Writer: Tim Seeley
Letterer: Deron Bennett
Artist: Eddie Nunez
Colorist: Rico Renzi
Curse of Castle Grayskull
Artist: Kelley Jones
Colorist: Brennan Wagner
He-Man The Lost
Art: Sergio Aragonés
Colorist: Rico Renzi
Publisher: Dark Horse
Release Date: February 15th, 2023
Reviewer: David Dunham
He-Man and the Masters of the Universe enlivened the 1980s with a memorable cast of characters through comics, a TV series, a children’s toy line, and a live-action big-screen movie. Does Dark Horse Comics’ new series honor the rich heritage of this fabulous franchise? Let’s leap into Masters of the Universe: Masterverse #1 and find out!
If you’re interested in this comic, series, related trades, or any of the others mentioned, then simply click on the title/link to snag a copy through Amazon as you read the Masters of the Universe: Masterverse #1 Review.
Story: In this two-page opener, He-Man defends Castle Grayskull against the latest attack by Skeletor’s forces. New to his power, he regrets that he must relinquish it and resume his duties as Prince Adam. This incident causes Zodac, the Cosmic Enforcer, to doubt Adam’s worthiness. He shares his concern with Sorceress Teela-Na, wearing her Falcon headdress from the TV series.
This story evokes the look of the TV series, introduces the characters, and raises the stakes for Adam’s future as He-Man. I didn’t understand the logic behind looking at Adam’s counterparts to judge whether he was worthy. Isn’t the point of a multiverse that an individual will make different decisions in each? Their choices and actions shape their characters in different ways, leaving some heroes, and others villains, as in Star Trek’s Mirror Mirror stories.
Expressive and appealing characters battle, talk, and channel vibrant power. Mirror-like portals reveal scenes in alternative universes. Backgrounds ground the scenes well. Minimal shading and a single silhouette combine with vibrant and graduated colors. Beige narrative boxes set the scene. Only Skeletor’s words and dialogue balloon differ from the other characters’ uppercase lettering in spherical white orbs. Dynamic sound effects give this Filmation-like world an added punch.
CURSE OF CASTLE GRAYSKULL
Story: A wizard has cast Castle Grayskull into darkness. Everyone who lived nearby has fled. On a mission to the border villages, Skeletor’s forces attack Prince Adam, Captain Teela, and Court Jester Orko. Adam runs into the forest to draw the attackers away. Monsters attack him in the castle vicinity. Yet he doesn’t call upon the Sword Of Power. When he finally does so, we understand why.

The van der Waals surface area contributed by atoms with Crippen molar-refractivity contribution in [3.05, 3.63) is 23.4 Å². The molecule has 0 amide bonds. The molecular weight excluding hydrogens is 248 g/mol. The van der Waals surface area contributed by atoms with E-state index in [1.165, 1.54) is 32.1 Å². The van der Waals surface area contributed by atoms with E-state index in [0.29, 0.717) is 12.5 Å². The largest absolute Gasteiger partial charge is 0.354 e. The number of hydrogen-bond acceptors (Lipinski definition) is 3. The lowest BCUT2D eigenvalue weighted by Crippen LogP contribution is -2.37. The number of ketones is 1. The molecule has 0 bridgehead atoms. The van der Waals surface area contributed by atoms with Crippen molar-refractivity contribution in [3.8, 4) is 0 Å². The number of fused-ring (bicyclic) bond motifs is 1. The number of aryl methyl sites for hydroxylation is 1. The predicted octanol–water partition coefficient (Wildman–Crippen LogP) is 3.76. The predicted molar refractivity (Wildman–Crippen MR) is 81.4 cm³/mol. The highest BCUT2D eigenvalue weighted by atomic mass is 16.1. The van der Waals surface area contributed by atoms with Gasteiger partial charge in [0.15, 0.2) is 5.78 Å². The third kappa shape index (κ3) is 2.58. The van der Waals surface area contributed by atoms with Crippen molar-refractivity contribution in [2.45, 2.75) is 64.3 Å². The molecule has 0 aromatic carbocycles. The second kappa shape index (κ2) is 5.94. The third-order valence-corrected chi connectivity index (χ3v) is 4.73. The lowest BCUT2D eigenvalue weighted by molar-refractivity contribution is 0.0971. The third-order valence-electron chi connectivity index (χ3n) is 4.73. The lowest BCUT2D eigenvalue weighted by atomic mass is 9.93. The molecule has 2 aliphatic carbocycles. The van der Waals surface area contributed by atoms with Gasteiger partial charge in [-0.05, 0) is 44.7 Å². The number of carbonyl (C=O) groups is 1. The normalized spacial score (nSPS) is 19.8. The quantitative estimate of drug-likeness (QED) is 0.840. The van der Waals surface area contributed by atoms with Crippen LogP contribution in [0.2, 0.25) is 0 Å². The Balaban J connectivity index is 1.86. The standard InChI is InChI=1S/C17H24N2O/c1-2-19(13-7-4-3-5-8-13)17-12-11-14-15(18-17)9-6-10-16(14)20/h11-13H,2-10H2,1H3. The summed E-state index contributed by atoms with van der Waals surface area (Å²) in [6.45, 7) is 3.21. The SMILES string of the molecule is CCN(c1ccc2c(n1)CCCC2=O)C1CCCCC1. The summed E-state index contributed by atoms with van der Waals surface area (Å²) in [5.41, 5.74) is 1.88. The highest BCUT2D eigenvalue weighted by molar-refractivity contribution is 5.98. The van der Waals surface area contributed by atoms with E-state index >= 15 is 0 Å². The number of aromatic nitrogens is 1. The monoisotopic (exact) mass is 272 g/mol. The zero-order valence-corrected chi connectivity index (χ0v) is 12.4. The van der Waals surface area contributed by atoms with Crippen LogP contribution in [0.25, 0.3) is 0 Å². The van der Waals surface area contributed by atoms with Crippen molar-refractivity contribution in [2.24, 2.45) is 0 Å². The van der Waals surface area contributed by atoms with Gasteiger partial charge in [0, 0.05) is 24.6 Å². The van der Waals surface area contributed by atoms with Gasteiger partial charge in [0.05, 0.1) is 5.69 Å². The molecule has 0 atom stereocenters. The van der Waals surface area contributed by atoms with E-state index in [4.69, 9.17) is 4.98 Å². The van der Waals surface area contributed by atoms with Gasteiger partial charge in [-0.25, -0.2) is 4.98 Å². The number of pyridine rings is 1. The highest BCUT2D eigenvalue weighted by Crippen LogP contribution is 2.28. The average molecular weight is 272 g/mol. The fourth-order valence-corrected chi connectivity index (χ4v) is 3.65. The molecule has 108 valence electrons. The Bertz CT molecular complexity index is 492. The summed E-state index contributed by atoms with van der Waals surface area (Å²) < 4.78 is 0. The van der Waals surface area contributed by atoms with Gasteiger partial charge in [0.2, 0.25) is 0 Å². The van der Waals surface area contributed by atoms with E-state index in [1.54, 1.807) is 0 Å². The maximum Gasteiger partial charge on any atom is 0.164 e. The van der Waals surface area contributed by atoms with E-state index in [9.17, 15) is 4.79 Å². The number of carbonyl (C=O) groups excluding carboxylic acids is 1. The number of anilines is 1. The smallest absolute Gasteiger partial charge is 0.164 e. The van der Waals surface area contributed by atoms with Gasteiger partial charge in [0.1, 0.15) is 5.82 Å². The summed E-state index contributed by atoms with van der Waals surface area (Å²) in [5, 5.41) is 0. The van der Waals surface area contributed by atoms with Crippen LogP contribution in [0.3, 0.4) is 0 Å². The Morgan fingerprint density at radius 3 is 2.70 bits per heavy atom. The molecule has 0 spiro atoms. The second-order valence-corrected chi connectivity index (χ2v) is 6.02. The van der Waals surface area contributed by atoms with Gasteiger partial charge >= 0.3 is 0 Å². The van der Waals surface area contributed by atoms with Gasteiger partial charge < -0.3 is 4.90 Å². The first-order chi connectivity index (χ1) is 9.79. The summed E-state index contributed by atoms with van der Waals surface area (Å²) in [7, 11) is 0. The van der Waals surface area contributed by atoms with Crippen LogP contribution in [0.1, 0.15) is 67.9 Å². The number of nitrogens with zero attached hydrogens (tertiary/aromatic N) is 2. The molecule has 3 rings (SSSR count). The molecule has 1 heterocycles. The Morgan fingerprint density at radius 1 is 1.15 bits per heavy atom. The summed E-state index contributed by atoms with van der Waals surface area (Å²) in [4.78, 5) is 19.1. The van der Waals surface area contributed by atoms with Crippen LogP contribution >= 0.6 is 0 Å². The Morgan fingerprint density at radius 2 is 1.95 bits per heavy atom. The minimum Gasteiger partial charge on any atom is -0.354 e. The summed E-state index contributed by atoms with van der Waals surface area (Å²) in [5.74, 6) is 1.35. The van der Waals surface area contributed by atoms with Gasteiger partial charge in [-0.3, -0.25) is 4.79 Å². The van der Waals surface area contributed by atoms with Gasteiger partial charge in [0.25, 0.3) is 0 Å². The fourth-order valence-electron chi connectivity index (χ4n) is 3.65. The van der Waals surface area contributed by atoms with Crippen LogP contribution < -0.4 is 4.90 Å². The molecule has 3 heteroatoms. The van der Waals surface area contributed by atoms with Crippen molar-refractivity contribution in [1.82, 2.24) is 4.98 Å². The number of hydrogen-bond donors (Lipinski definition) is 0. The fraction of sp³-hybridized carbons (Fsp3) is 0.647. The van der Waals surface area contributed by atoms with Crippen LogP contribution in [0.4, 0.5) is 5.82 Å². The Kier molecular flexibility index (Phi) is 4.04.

Initially, I found it hard to relate to the hunted Adam of this Mordor-like land. Yet this nine-page story in Masters of the Universe: Masterverse #1 passed all too soon, finishing with a mind-blowing Moorcockian reveal. This version of Adam may not resemble the hero from the TV series, but the ending showcases his maturity and bravery. Although not present, Teela emerges as a cold, calculating soldier.
The buildings, interiors, antagonists, skeletons, and statues remind me of a Mike Mignola story. These scenes bring to mind Robert E. Howard’s tales of Conan battling monsters in cemeteries, dungeons, and labyrinths. Kelley Jones’ inking, crosshatching, and stippling lend texture and mood to Adam and his surroundings. Sadly, two key panels failed to communicate the artist’s intent.
Brennan Wagner’s vibrant colors prevent scenes of stunning penciling and inking from becoming impenetrable. Because so much of the color palette hails from the purple-to-pink area of the color wheel, Orko’s appearance fails to cast us out of this Hellboy-like world. Sources of light, when they appear, are both sinister and joyous.
Tim Seeley gives us plenty of narrative in Curse of Castle Grayskull, saving most of the dialogue for the final pages. Deron Bennett helps us hear Orko’s voice by adding red musical notes to the hovering court jester’s white dialogue balloons. Sound effects are even more energetic and creative than in the first story.
HE-MAN THE LOST
Story: After a series of great wars that have reduced the land to the Stone Age, Skeletor assembles a sword that makes him unconquerable. When Eternia’s heroes cry out in despair, a Sorceress adorned with a snake headdress travels the land in search of a champion. She bestows powerful weapons upon a bored young man. Can he use her gifts—relics of a technologically superior society—to restore peace to Eternia?
After the somber, brooding Curse of Castle Grayskull, this eight-page story in Masters of the Universe: Masterverse #1 lightens the reader’s mood with comic relief. Skeletor shows off his wit and maturity with memorable lines like “See ya, suckers” and “Suck a fart, Eternia!” He-Man may not win the day by his wits, but he shows bravery through his willingness to stand up to a powerful foe and settle for a peaceful resolution.
Artist Sergio Aragonés delivers the energetic and dynamic sketching devoted Groo fan expects. He crams panels full of heroes and villains, animals and magical creatures, and a host of armed and armored vehicles. Rico Renzi’s colors seem more muted, and he adds grey to suggest depth. He also colors the sorceress green, as she appeared in the first mini-comic that preceded the TV series. Letterer Deron Bennett makes his sound effects suitably cartoony, and Skeletor’s italicized words appear in shaky dialogue balloons, adding even more energy to scenes that most definitely do not suck.
Dark Horse Comics’ Masters of the Universe: Masterverse #1 recalls the innocence and wonder of the 1980s comics and movies. By exploring two alternative versions of Eternia, this issue celebrates the qualities of a true hero. A vibrant final page wraps up this issue and excites us with glimpses of future stories.
One thought on “Masters of the Universe: Masterverse #1 Review”
And what about Adora Adams twin,sister aka She-Ra why exclude her from this story.